template <size_t Count, int Gen(size_t)>
struct gen {                                                                 
   constexpr static std::array<int, Count> array = generator<false, Count, 0, Gen>::array;
};

constexpr int f(size_t i) { return i * i * i; }

int main()
{
    auto arr = gen<10,f>::array;
    for (auto i : arr) {
        std::cout << i << " ";
    }
    return 0;
}

You can also switch around the Gen(Current) and Results... parameters to get the values at the "correct" array indexes.

share|improve this answer
    
This looks like it might work, the function takes an int though –  aaronman Oct 10 '13 at 1:44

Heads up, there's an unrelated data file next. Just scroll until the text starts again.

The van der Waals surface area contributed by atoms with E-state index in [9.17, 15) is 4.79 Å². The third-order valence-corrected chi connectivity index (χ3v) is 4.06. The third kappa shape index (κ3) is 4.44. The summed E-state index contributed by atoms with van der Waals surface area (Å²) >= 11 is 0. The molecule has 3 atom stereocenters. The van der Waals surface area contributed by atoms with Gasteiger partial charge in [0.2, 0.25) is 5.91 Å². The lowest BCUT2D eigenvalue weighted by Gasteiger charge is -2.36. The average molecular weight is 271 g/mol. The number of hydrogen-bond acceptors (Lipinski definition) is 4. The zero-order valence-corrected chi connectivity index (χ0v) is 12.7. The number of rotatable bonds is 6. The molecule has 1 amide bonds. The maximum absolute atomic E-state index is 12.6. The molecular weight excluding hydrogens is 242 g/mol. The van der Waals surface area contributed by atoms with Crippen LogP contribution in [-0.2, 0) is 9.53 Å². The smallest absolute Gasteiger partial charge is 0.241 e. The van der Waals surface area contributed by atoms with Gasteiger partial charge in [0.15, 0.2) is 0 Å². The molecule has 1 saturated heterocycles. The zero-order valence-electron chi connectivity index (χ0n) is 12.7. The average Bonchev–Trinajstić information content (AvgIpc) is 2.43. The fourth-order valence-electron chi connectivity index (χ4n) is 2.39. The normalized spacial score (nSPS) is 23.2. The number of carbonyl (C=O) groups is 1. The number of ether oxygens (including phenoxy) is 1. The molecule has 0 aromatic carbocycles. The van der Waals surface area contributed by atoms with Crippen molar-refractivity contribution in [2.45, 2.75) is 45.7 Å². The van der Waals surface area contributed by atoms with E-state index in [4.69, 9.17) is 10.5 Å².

@aaronman: Like written here it only works if the function takes size_t, but it could probably be generalized by adding even another template parameter for the parameter type of the function, or so. –  sth Oct 10 '13 at 1:46
    
I just meant because the one I wrote uses int –  aaronman Oct 10 '13 at 1:47
    
Thanks, my problem from before is that I thought a function was not allowed to be a non-type template param –  aaronman Oct 10 '13 at 1:58
1  
@aaronman A function type is not allowed as type of a non-type template parameter, but a function type decays to a pointer-to-function type (even) in template parameters. And pointer-to-function (as well as reference to function) is allowed as type for a non-type template parameter. Additionally, integral, enumeration, lvalue reference, pointer-to-object, pointer-to-member and nullptr_t are allowed as types [temp.param]/4. –  dyp Oct 10 '13 at 6:04